23-30 August, 13.45
This exploration of life as the outsider, told by a black man who never knew another black person until he was 18, is a humorous and timely look at contemporary attitudes to race.
Rather like the concept of ’whiteness,’ people’s impressions of which are projected onto the black actor’s white jacket at various points, this show presents reality rather than preaches messages.
Sissay is amusing and articulate, using effective physical behaviours to convey feelings of vulnerability and isolation. The simple, effective, arctic scenery evokes a sense of alienation, and jokey descriptions of inhabitants of his working class northern hometown are hilariously believable.
Attention is drawn to the unhelpful PC mask over racial differences, emphasising that this does not combat the vestiges of racial judgement. Even supposedly positive stereotypes are still stereotypes, as they involve treating someone as an alien ‘other.’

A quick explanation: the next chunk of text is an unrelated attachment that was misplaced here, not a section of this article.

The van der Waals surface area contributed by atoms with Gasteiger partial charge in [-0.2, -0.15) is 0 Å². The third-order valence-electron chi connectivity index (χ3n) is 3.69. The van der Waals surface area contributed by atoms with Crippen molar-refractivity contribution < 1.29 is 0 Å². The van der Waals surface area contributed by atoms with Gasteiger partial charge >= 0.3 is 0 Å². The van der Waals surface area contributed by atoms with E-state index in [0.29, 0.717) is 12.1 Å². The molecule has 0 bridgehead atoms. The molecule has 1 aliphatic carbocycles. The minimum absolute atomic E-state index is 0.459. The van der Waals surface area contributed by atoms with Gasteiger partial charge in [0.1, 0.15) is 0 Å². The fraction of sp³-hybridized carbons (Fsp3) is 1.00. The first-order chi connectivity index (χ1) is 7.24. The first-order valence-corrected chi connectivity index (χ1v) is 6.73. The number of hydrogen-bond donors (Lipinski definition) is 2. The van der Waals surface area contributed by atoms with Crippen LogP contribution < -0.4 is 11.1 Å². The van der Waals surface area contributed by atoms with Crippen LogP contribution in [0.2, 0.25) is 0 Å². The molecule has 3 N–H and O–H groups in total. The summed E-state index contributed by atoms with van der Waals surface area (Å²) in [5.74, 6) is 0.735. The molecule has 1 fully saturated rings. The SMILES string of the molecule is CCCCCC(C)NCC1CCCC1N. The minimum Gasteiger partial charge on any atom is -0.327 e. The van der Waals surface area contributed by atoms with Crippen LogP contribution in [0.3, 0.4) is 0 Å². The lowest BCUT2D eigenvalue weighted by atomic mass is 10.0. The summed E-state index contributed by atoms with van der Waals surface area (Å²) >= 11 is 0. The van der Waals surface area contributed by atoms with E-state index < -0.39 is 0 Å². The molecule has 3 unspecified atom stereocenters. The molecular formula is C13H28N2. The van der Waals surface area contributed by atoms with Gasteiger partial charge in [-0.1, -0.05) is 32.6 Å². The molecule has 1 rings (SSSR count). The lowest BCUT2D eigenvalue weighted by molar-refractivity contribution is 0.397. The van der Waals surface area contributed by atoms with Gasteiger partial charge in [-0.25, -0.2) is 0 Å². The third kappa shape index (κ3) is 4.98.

The play seems to advocate acting from logic and facts, not denying surface differences but acknowledging them. Apparently, the supposedly comforting refrain that “Colour doesn’t matter; it’s the personality that counts,” is unhelpful when colour is the basis of real racist behaviour, as Sissay experienced at school.
Later it emerges that Sissay has other issues in relation to alienation, such as a foster care upbringing, and the issue of race as the main causal factor in his sense of betrayal becomes blurred.
If any racial anger exists in him, Sissay suggests, it is an expression in the search for love. It seems that experience of racial prejudice creates a feeling of lack of security in his relationships, because he cannot see the prism of his own skin colour through which others may view him.
This intensely personal portrayal of the subjective experience of growing up with race issues, in addition to other unintelligible and uncontrollable complications of life, is affecting and thought-provoking, providing an intellectually-rigorous exploration of the concepts of colour and belonging.